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What do women really know about breast density?

by Gus Iversen, Editor in Chief | July 06, 2020
Women's Health
From the July 2020 issue of HealthCare Business News magazine


HCB News: What can healthcare providers do to ensure their own patients understand what breast density means for their health?
KS: One of the things we recommend is that providers learn more about breast density in combination with other risk factors for breast cancer and screening options so that they can explore this with their patients. The BCSC has developed a web-based tool to calculate 5-year breast cancer risk that is available to both providers and patients, which could be useful in learning more [https://tools.bcsc-scc.org/BC5yearRisk/].

HCB News: Are there other opportunities or avenues for improving breast density education?

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KS: There is at least one tool that was tested in a randomized controlled trial, where one group just got the density notification letter after a mammogram and the other group got the notification letter along with a short 3-5 minute video based on the woman’s risk. What is clever is that there were four different versions of the video based on a woman’s risk using the BCSC risk calculator so the videos were somewhat personalized to them. And they showed that this helped improve women’s knowledge about their personal risks and breast density and the likelihood that they talked to their PCP about screening options. It was only tested with women who speak English and most of the women had a college education or higher, but if something like this could be developed and tested with women from different racial and socio-economic backgrounds and in different languages it would seem like a fantastic tool for both women and their providers to facilitate the conversation.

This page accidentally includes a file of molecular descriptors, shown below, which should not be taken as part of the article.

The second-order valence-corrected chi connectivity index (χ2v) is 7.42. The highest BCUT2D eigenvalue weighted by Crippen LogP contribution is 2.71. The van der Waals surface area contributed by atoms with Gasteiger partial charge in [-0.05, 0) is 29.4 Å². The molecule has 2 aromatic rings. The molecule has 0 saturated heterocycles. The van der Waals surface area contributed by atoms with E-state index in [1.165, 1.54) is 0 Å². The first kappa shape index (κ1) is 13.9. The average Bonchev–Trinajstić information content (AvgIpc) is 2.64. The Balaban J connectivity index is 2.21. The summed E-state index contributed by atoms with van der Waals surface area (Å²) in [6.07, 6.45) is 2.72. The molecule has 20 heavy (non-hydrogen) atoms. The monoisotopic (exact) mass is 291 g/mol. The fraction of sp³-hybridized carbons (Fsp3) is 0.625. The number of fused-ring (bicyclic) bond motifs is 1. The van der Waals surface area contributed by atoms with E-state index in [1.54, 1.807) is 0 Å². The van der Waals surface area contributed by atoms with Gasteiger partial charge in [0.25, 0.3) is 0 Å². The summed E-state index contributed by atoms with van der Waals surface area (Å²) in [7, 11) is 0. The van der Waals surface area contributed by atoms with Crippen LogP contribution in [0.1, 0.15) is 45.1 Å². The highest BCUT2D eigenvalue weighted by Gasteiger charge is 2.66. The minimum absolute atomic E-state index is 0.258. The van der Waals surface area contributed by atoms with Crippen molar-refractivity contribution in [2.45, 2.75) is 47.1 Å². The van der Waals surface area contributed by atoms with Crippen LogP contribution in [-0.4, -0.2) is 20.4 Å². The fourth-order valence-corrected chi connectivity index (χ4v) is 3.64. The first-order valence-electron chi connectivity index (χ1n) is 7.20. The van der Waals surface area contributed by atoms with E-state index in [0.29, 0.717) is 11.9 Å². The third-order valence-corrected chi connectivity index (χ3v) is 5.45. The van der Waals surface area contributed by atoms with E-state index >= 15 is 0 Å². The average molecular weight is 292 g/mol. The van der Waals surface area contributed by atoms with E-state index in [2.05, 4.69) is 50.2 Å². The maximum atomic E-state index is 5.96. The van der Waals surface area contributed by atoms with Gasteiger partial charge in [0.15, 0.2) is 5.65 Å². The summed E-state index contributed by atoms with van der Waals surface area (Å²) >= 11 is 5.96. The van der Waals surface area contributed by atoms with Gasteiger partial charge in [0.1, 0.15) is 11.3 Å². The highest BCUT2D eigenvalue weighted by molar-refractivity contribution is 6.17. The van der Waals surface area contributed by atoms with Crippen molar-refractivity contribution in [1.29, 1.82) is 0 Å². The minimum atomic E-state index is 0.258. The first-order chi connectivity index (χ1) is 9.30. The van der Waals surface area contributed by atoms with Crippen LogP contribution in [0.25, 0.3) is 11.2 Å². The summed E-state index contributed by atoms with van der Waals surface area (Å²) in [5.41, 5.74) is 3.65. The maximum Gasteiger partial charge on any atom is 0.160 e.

HCB News: Why is this topic so important?
KS: I personally didn’t know much about this topic in the past and very recently learned that I had very dense breasts in the past because I happened to be looking at some old medical records and saw it there. I don’t have any other risk factors and have had no issues related to screening, but it was kind of a shock to me that no one ever told me about this. And I happened to be living in two states in the past several years that do not have notification laws. Maybe I would have done the same thing I have been doing, but it would have been nice to know that this was an informed decision rather than just me fitting in screening every 18 months or so.

Although there are still questions about breast density and the best screening protocols based on the combination of risk factors, there really shouldn’t be cases like mine where women don’t have this information for their own decisions and conversations with their providers. If we can change this and figure out how to best inform women, hopefully it will lead to screening based on risks rather than screening based on fear or lack of knowledge.

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